# Multiple comparisons in a C++ priority queue?

• Last Updated : 14 Oct, 2022

## What is a Priority Queue?

A Priority Queue is an abstract data type that is similar to a queue, and every element has some priority value associated with it. The priority of the elements in a priority queue determines the order in which elements are served (i.e., the order in which they are removed). If in any case, the elements have the same priority, they are served as per their ordering in the queue.

## What is priority_queue STL in C++?

A ‘priority_queue‘ is a container adaptor that provides us with a constant time lookup of the largest element at the expense of logarithmic insertion and extraction. We can use a user-provided compare function to change the order e.g. using std::greater<T> would cause the smallest element to appear at the top.

When we are using the priority queue we are basically using a heap in some random access container, which has the benefit of not being able to accidentally invalidate the given heap.

## Priority Queue with a Custom Comparator

Custom comparators are static functions that are used to define the parameter on which the given container is going to be sorted. It determines the way in which the given container is going to be sorted.

If we use a ‘>’ symbol then we are trying to sort in the ascending order else we are trying to sort in the descending order as ‘>‘ will return true when a > b (a is greater than b) else it will return false. So a swap will take place if the comparator is going to return true else no swap is going to take place.

Let’s see a program and further understand how this concept is going to be applied.

## C++

 `#include ``using` `namespace` `std;` `// This template is used to print``// the given heap again and again``// irrespective of the given data type ``template` `<``class` `T>``void` `printQueue(T& q)``{``    ``while` `(q.empty() == ``false``) {``        ``cout << q.top() << ``" "``;``        ``q.pop();``    ``}``    ``cout << endl;``}` `// Here we are using a basic priority queue``// and sorting the queue in ascending order ``void` `samplepriorityqueue()``{``    ``priority_queue<``int``, vector<``int``>, greater<``int``> > pq;``    ``for` `(``int` `i = 0; i < 10; i++) {``        ``pq.push(i);``    ``}``    ``printQueue(pq);``}` `// Here we are using the lambda comparator function``// to sort given priority queue in ascending order``void` `samplepriorityqueue1()``{``    ``auto` `compare = [](``int` `left, ``int` `right) {``        ``return` `left < right;``    ``};``    ``priority_queue<``int``, vector<``int``>, ``decltype``(compare)> pq(``        ``compare);``    ``for` `(``int` `i = 0; i < 10; i++) {``        ``pq.push(i);``    ``}``    ``printQueue(pq);``}` `// Here we are using a comparator function``// to sort the given priority queue.``// This comparator function can be extended``// to included several other features ``struct` `mycmp {``    ``bool` `operator()(``int` `a, ``int` `b)``    ``{``        ``return` `a > b;``    ``}``};` `void` `samplepriorityqueue2()``{``    ``priority_queue<``int``, vector<``int``>, mycmp> pq;``    ``for` `(``int` `i = 0; i < 10; i++) {``        ``pq.push(i);``    ``}``    ``printQueue(pq);``}` `// Driver code``int` `main()``{``    ``samplepriorityqueue();``    ``samplepriorityqueue1();``    ``samplepriorityqueue2();``    ``return` `0;``}`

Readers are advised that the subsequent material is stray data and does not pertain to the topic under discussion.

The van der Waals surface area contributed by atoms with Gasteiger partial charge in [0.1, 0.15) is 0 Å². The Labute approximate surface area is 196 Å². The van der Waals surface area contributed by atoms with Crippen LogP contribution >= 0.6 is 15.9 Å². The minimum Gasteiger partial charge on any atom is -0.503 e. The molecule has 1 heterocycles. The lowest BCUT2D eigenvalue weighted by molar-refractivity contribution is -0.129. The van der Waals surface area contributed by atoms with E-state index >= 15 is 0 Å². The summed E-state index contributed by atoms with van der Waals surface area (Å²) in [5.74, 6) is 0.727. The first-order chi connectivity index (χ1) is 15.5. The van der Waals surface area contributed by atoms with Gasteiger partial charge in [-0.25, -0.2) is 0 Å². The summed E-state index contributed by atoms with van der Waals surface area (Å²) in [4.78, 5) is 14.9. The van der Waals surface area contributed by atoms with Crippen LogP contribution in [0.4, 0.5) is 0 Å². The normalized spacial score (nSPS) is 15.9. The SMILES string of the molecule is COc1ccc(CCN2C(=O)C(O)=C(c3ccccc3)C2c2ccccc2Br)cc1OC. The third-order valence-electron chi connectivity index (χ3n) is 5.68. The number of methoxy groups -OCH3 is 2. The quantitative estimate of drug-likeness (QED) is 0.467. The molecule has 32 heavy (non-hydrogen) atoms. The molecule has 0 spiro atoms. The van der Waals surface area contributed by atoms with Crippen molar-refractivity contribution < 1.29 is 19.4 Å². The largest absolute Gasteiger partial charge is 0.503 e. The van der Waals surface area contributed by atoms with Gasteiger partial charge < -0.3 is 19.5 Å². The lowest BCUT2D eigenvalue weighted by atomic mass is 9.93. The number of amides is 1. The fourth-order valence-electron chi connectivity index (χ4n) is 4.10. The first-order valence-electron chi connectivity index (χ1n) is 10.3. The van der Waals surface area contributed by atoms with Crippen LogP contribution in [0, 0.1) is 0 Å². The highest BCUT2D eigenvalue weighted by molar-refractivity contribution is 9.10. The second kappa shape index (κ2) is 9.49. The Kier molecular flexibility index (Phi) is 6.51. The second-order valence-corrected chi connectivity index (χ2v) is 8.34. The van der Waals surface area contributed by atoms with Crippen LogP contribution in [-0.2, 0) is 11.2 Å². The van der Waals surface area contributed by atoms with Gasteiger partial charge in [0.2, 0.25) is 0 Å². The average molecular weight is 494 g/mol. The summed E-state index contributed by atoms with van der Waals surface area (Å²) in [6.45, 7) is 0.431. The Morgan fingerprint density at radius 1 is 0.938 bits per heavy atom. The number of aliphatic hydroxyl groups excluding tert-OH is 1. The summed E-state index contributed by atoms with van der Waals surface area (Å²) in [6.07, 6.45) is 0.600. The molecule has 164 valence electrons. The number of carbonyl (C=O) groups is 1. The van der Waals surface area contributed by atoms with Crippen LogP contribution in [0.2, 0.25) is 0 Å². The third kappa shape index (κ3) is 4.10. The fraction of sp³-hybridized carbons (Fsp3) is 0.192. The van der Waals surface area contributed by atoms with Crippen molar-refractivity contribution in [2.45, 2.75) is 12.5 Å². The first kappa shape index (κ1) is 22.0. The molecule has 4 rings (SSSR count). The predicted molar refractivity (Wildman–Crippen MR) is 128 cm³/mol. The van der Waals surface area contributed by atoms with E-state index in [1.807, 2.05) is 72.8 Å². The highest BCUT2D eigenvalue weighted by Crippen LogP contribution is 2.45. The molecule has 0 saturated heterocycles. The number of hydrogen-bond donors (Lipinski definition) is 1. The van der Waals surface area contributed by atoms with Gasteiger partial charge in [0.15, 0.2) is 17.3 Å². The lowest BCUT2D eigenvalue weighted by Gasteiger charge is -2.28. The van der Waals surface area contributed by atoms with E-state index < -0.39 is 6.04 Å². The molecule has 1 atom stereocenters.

Output

```0 1 2 3 4 5 6 7 8 9
9 8 7 6 5 4 3 2 1 0
0 1 2 3 4 5 6 7 8 9 ```

Here we see how the comparator is used to compare the defined datatypes and sort the data according to the comparator that we have given.

## Multiple Comparisons in a C++ Priority Queue

Next, we are going to make multiple comparisons using the priority queue on a user-defined data type and then we are going to sort the data that has been given to us.

We can build a comparator function that compares more than one parameter and sort the data structure based on the conditions provided in the comparator. Below is an implementation of multiple comparisons in C++ priority queue.

## C++

 `#include ``using` `namespace` `std;` `// Structure of a user defined data structure``struct` `jobs {``public``:``    ``int` `priority;``    ``int` `processing;``    ``int` `arrivaltime;``    ``int` `proccessing_time;``    ``string job;``    ``jobs(``int` `priority1, ``int` `processing1, ``int` `arrivaltime1,``         ``int` `proccessing_time1, string s1)``    ``{``        ``this``->priority = priority1;``        ``this``->processing = processing1;``        ``this``->arrivaltime = arrivaltime1;``        ``this``->proccessing_time = proccessing_time1;``        ``this``->job = s1;``    ``}``};` `// Here we are sorting based on the processing time``// if the priority is same and we are sorting``// in descending order if the priority is same.``// Else we are sorting in ascending order``// on the priority of the tasks given to us``struct` `compare {``    ``bool` `operator()(jobs a, jobs b)``    ``{``        ``if` `(a.priority == b.priority) {``            ``return` `a.processing < b.processing;``        ``}``        ``return` `a.priority > b.priority;``    ``}``};` `// Driver code``int` `main()``{``    ``priority_queue, compare> pq;``    ``for` `(``int` `i = 0; i < 10; i++) {``        ``jobs a(``rand``() % 11, i + 1, ``rand``() % 3 + i,``               ``rand``() % 5 + 3, ``"somejob"` `+ to_string(i));``        ``pq.push(a);``    ``}` `    ``while` `(pq.empty() == ``false``) {``        ``jobs b = pq.top();``        ``pq.pop();``        ``cout << b.priority << ``" "` `<< b.processing << ``" "``             ``<< b.arrivaltime << ``" "` `<< b.proccessing_time``             ``<< ``" "` `<< b.job << endl;``    ``}``    ``return` `0;``}`

Output

```0 9 10 5 somejob8
0 8 7 6 somejob7
3 3 2 4 somejob2
4 2 3 3 somejob1
6 1 1 6 somejob0
7 5 5 3 somejob4
7 4 5 4 somejob3
10 10 10 6 somejob9
10 7 7 5 somejob6
10 6 5 4 somejob5```

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